BookBrowse Reviews Jumping at Shadows by Sasha Abramsky

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Jumping at Shadows

The Triumph of Fear and the End of the American Dream

by Sasha Abramsky

Jumping at Shadows by Sasha Abramsky X
Jumping at Shadows by Sasha Abramsky
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    Sep 2017, 336 pages

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Book Reviewed by:
Cynthia C. Scott

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How we calculate risk and deal with fear can teach us a great deal about ourselves, exposing deeply ingrained strains of racism, classism, and xenophobia.

In September 2015, fourteen-year old Ahmed Mohamed was thrust into the national spotlight when the homemade clock he built out of a pencil case got him detained and expelled from school in Irving, Texas, because authorities mistook it for a bomb. Meanwhile, a few states away in Arkansas, businesswoman Jan Morgan declared her gun range a Muslim-free zone. Her reasoning was simple: She wasn't going to let would-be terrorists train on her range.

Both Mohamed and Morgan, along with a host of ordinary citizens and neurological and psychological experts, form the backbone of Sasha Abramsky's latest book Jumping at Shadows: The Triumph of Fear and the End of the American Dream. Abramsky studies how a fear-driven culture shapes not only the way we interact with one another socially, but how it has impaired our ability to make thoughtful, rational decisions.

Abramsky interviews a cross-section of people, and presents a disturbing, but all too familiar look at how many Americans let their fears dictate their lives. He meets Doomsday Preppers, suburbanites from Sacramento, who fear that "serious interruptions in the infrastructure" could have a huge impact on their daily lives. They simultaneously stoke and assuage those fears by researching related videos on YouTube and stocking up on weapons and canned goods. He talks to a mom from Salt Lake City who is so terrified of school shootings and child kidnappings, that she fears her daughter "felt too 'invincible,' too safe in the world, to be allowed to go out on her own." These provide unwitting examples of how a steady diet of fear can affect people's sense of well-being forcing them to obsess over, as Rick T., a Doomsday Prepper points out, the possibilities of disaster rather than the probabilities.

In between these stories, Abramsky presents a picture of how much American culture has shaped their perceptions of the world. The news media, with its focus on violence and sensationalism, gets the criticism it deserves, but the problems, he notes, go far deeper. Neurological studies yield stunning revelations about how the demands of a fear-induced culture chemically alter the brain, triggering a "fight-flight-or-freeze" response toward perceived threats, whether they be socially ingrained racial and/or religious biases or the news' and social media's fixation on crime, violence, terrorism or other threats.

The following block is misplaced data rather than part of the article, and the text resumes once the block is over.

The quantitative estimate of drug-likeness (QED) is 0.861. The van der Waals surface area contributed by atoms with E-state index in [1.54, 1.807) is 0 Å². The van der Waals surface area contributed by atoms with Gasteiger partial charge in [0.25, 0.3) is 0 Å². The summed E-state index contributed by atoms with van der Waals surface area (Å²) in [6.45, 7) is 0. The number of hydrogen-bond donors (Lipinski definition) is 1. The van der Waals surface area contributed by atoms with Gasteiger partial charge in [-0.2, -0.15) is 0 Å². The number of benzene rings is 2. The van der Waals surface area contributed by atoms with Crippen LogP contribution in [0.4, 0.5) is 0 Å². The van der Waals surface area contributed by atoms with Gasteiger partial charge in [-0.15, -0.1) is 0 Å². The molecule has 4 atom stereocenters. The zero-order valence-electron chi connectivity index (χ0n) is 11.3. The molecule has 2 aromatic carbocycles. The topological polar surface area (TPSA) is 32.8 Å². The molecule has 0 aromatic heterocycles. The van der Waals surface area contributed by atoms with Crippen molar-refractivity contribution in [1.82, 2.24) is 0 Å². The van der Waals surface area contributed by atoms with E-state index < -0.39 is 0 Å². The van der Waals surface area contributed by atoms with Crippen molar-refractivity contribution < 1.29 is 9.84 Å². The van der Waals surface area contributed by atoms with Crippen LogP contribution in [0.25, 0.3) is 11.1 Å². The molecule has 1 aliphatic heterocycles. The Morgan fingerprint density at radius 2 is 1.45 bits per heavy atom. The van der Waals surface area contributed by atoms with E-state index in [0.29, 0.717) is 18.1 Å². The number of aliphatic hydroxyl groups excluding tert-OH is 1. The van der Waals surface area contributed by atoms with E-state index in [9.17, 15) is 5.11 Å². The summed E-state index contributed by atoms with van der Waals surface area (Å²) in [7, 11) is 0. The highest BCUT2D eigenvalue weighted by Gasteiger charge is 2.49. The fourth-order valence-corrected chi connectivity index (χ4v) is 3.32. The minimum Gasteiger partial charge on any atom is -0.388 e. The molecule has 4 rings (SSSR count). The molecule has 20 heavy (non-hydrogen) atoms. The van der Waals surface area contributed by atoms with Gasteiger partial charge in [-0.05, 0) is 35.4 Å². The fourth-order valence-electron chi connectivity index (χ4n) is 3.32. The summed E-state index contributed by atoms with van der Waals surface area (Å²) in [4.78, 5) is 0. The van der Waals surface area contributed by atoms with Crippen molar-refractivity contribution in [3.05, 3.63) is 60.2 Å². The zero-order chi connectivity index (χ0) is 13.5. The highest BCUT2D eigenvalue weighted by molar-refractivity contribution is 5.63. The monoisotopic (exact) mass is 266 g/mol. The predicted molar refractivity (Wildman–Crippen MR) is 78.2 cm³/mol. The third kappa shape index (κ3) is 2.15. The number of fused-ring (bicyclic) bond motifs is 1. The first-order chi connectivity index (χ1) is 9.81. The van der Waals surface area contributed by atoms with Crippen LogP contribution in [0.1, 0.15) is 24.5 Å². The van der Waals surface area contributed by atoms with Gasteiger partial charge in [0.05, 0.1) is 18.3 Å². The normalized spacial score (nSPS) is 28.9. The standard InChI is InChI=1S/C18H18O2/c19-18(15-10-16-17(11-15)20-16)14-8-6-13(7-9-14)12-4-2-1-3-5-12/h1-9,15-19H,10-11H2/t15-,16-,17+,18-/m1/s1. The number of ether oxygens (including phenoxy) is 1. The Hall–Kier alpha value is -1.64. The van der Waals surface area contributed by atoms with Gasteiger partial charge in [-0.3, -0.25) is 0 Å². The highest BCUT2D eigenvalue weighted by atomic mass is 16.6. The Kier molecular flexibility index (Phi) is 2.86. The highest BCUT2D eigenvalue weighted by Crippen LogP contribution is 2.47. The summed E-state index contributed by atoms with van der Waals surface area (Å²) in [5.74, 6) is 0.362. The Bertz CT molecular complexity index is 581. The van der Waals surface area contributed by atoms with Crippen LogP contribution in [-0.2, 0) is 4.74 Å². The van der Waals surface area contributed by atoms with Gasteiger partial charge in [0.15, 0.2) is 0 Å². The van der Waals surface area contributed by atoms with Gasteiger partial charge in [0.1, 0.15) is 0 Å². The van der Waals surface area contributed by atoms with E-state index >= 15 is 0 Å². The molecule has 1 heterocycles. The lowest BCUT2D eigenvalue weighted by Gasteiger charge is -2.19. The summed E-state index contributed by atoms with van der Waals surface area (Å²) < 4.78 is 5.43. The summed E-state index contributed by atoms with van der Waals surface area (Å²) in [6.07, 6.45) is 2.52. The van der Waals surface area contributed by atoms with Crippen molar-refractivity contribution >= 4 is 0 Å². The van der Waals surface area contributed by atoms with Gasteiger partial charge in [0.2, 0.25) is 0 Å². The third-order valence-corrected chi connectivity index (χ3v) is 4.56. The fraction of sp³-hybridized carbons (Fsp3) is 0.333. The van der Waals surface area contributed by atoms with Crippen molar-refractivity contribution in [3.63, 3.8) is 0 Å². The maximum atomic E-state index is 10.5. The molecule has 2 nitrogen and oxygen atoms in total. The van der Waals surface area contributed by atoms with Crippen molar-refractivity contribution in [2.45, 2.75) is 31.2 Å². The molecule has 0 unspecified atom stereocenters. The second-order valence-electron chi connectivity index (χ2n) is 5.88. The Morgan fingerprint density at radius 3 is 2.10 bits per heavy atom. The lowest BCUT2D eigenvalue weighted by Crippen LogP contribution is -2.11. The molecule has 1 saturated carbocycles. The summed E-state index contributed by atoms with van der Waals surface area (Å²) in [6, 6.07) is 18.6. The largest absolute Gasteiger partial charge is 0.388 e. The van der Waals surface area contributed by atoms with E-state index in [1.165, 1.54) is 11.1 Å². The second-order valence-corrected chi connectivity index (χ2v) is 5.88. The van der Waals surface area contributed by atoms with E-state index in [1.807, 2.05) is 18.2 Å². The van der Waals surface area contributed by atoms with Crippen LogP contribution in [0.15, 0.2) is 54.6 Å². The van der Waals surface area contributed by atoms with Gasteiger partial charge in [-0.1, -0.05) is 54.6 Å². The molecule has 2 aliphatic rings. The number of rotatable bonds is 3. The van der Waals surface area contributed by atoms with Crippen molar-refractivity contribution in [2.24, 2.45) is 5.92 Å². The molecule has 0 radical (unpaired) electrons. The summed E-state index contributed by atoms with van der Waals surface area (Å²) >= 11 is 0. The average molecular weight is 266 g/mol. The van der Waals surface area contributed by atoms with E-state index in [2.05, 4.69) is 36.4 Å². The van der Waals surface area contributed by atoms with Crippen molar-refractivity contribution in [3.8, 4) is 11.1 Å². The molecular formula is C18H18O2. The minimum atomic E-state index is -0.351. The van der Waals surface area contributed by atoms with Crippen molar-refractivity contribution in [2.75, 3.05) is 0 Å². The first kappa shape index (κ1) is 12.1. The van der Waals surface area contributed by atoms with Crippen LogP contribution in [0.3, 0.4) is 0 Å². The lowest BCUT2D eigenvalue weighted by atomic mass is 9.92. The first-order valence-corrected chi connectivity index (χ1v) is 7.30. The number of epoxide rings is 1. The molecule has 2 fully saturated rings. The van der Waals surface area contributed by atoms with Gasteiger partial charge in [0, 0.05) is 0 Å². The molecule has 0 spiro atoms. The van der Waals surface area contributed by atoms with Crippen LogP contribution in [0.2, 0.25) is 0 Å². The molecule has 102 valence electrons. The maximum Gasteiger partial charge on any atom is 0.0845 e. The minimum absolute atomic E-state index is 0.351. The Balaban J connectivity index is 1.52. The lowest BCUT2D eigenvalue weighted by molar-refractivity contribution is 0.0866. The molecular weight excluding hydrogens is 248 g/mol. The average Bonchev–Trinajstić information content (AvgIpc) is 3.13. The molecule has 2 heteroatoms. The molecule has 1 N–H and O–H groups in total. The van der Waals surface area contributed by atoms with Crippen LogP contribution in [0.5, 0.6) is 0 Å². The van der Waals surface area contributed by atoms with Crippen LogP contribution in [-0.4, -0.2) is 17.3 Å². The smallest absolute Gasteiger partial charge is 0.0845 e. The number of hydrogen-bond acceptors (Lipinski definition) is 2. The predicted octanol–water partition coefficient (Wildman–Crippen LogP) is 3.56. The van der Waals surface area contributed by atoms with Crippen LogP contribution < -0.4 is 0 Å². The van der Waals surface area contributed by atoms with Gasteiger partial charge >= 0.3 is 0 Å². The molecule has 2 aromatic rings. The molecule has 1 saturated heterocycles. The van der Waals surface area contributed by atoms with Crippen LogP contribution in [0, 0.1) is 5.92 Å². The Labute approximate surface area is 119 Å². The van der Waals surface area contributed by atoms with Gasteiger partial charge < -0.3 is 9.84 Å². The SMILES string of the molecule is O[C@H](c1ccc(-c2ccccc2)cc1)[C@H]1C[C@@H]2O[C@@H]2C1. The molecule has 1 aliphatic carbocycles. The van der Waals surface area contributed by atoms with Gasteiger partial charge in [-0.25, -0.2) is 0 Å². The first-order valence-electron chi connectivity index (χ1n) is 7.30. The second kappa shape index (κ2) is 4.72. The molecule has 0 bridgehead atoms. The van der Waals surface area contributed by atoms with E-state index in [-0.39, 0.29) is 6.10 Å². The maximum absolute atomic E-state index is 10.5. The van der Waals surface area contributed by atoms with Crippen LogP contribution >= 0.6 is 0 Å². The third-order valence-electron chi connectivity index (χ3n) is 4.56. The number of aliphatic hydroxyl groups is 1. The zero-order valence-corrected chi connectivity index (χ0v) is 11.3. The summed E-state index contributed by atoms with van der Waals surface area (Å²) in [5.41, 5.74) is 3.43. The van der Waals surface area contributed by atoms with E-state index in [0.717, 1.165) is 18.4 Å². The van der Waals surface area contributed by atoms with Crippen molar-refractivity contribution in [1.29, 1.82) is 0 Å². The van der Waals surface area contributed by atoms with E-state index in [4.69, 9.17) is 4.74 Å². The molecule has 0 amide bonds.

Ahmed's story is a perfect example of this, but disturbingly his story is not an outlier as other examples in the book illustrate. A heightened state of fear can lead to grave mistakes that can also harm our democratic values and civil liberties. And, as Abramsky points out, whether through corporate interests intent on exploiting these fears—following the Sandy Hook school shooting, businesses sold bulletproof backpacks to panic-stricken parents—or Donald Trump, whose presidential campaign stoked his supporters' irrational fears toward Muslims and immigrants, the public is quite capable of following demagogues and slick snake oil salesmen if it thinks doing so will relieve cultural anxiety and unease. And while the public is distracted by fears of the improbable, it ignores real threats, be it daily gun violence, social and economic inequality, or climate change.

And therein lies the beating heart of Abramsky's powerful argument. He writes with an urgency, a strong sense of purpose, and honesty about how easily a fear-driven culture—one that even the author readily admits to falling victim to—can abandon its democratic ideals. His research is impeccable, though it is often too impeccable. He drives the same points home again and again, which leads to a few particularly mind-numbing stretches in the book. Some of his assertions regarding economic anxiety as the hidden force behind racial animosities are debatable.

However his desire to get the truth out in a culture that bases its political and economic decisions on falsities is justifiable. And his stories of ordinary citizens caught up in a vortex of a fear-driven culture are compelling and heartrending. Jumping at Shadows effectively cuts through the white noise of contemporary America, and is for anyone wondering how we have arrived at this collective crisis point.

Reviewed by Cynthia C. Scott

This review is from the September 6, 2017 issue of BookBrowse Recommends. Click here to go to this issue.

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